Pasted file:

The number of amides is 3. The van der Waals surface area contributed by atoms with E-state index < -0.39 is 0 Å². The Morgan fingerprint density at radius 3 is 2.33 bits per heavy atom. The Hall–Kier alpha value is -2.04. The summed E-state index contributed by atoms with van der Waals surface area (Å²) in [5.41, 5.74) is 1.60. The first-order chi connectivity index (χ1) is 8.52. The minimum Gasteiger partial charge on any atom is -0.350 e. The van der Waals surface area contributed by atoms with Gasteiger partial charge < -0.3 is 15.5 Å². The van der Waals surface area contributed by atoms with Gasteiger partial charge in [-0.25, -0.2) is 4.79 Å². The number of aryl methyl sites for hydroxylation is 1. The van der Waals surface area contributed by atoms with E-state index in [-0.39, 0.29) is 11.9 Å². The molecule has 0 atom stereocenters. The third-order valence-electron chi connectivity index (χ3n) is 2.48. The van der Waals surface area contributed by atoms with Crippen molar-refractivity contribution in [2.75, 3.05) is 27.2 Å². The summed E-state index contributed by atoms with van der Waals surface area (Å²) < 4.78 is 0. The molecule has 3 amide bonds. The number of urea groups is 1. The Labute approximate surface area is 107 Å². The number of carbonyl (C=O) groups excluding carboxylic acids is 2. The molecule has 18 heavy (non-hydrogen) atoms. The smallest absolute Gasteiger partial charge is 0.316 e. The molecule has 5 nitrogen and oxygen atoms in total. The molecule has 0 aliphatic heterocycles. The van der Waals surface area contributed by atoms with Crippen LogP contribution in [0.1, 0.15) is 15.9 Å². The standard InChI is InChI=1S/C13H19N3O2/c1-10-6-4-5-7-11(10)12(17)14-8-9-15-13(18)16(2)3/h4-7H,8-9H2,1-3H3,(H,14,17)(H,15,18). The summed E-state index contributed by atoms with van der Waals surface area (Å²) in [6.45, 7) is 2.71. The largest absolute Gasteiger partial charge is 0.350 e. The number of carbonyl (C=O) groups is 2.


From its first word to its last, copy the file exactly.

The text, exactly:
The number of amides is 3. The van der Waals surface area contributed by atoms with E-state index < -0.39 is 0 Å². The Morgan fingerprint density at radius 3 is 2.33 bits per heavy atom. The Hall–Kier alpha value is -2.04. The summed E-state index contributed by atoms with van der Waals surface area (Å²) in [5.41, 5.74) is 1.60. The first-order chi connectivity index (χ1) is 8.52. The minimum Gasteiger partial charge on any atom is -0.350 e. The van der Waals surface area contributed by atoms with Gasteiger partial charge < -0.3 is 15.5 Å². The van der Waals surface area contributed by atoms with Gasteiger partial charge in [-0.25, -0.2) is 4.79 Å². The number of aryl methyl sites for hydroxylation is 1. The van der Waals surface area contributed by atoms with E-state index in [-0.39, 0.29) is 11.9 Å². The molecule has 0 atom stereocenters. The third-order valence-electron chi connectivity index (χ3n) is 2.48. The van der Waals surface area contributed by atoms with Crippen molar-refractivity contribution in [2.75, 3.05) is 27.2 Å². The summed E-state index contributed by atoms with van der Waals surface area (Å²) < 4.78 is 0. The molecule has 3 amide bonds. The number of urea groups is 1. The Labute approximate surface area is 107 Å². The number of carbonyl (C=O) groups excluding carboxylic acids is 2. The molecule has 18 heavy (non-hydrogen) atoms. The smallest absolute Gasteiger partial charge is 0.316 e. The molecule has 5 nitrogen and oxygen atoms in total. The molecule has 0 aliphatic heterocycles. The van der Waals surface area contributed by atoms with Crippen LogP contribution in [0.1, 0.15) is 15.9 Å². The standard InChI is InChI=1S/C13H19N3O2/c1-10-6-4-5-7-11(10)12(17)14-8-9-15-13(18)16(2)3/h4-7H,8-9H2,1-3H3,(H,14,17)(H,15,18). The summed E-state index contributed by atoms with van der Waals surface area (Å²) in [6.45, 7) is 2.71. The largest absolute Gasteiger partial charge is 0.350 e. The number of carbonyl (C=O) groups is 2.